Jennifer admits that there was certainly a bit of irresponsibility concerning the traveling, looking back on it:
“The structure was: let’s go. Like Thelma and Louise. And I was so excited having James sober and clean shaven! He was adorable and generous and he is so knowledgeable about Europe, its history and its wars. It was like being back in university when we were driving! And there was no drink. Because he was so excited being on the road. So it really was not just about keeping him sober. He was sober and I loved the way he was.”
The book is framing this story of longing guilt and salvation for a wider audience in a fresh way. Despite the 210 postcards that are printed full bore in the volume, accompanied by 400 in miniature, most remarkably, the book also features a series of conversations between James, Georgina and Jennifer: “One guideline that Georgina said, and James backed her 100% up was: there would be no editing! […] “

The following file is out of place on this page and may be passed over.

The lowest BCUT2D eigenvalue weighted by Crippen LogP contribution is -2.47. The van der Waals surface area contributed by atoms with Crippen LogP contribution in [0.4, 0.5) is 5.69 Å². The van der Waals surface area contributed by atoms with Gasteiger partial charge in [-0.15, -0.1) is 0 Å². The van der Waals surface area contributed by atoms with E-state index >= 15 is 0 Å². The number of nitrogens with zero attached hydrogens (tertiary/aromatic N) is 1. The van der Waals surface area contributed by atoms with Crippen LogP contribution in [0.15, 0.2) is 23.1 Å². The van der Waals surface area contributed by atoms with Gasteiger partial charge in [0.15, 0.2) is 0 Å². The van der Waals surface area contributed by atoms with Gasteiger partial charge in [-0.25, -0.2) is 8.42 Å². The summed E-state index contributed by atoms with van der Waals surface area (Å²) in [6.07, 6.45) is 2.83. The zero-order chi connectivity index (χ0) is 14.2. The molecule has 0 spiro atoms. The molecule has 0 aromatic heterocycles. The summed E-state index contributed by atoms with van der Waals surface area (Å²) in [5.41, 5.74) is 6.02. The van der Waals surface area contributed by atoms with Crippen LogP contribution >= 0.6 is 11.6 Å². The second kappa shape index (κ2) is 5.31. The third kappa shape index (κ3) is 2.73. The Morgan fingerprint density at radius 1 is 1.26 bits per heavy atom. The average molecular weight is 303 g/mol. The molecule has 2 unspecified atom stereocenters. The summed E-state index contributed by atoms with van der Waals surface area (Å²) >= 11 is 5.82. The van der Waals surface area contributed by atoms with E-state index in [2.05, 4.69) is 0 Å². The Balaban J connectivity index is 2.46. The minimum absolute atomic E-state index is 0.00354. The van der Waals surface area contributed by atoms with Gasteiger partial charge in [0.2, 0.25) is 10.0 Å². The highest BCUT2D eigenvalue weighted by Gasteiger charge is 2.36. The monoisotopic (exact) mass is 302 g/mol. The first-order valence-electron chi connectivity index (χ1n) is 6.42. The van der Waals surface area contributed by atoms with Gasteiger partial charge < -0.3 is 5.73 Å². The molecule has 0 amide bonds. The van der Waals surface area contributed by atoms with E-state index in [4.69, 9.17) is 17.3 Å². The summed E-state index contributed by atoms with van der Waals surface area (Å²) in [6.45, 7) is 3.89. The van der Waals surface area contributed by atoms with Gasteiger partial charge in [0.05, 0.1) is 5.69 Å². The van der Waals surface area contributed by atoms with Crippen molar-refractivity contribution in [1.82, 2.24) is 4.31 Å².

Irma Boom, according to Jennifer, had approached the book with an enormous integrity and much love for its protagonists had insisted “that we pose the question to Georgina in one of the conversations: what was the sacrifice made by not being there. I said: ‘oh, isn’t this fantastic, Georgina spends every night looking at them.’ My mother said: ‘this is disgusting! my granddaughter is alone a third of her life!’ – of course the people who love you tell you the biggest truths.”
“It was never ever difficult [to talk about our issues as a family]. We’re all very strong characters and I think the love is so loyal that nobody worried about sacrificing love. It was never difficult to talk about the painful subjects: most of all it’s a love story.”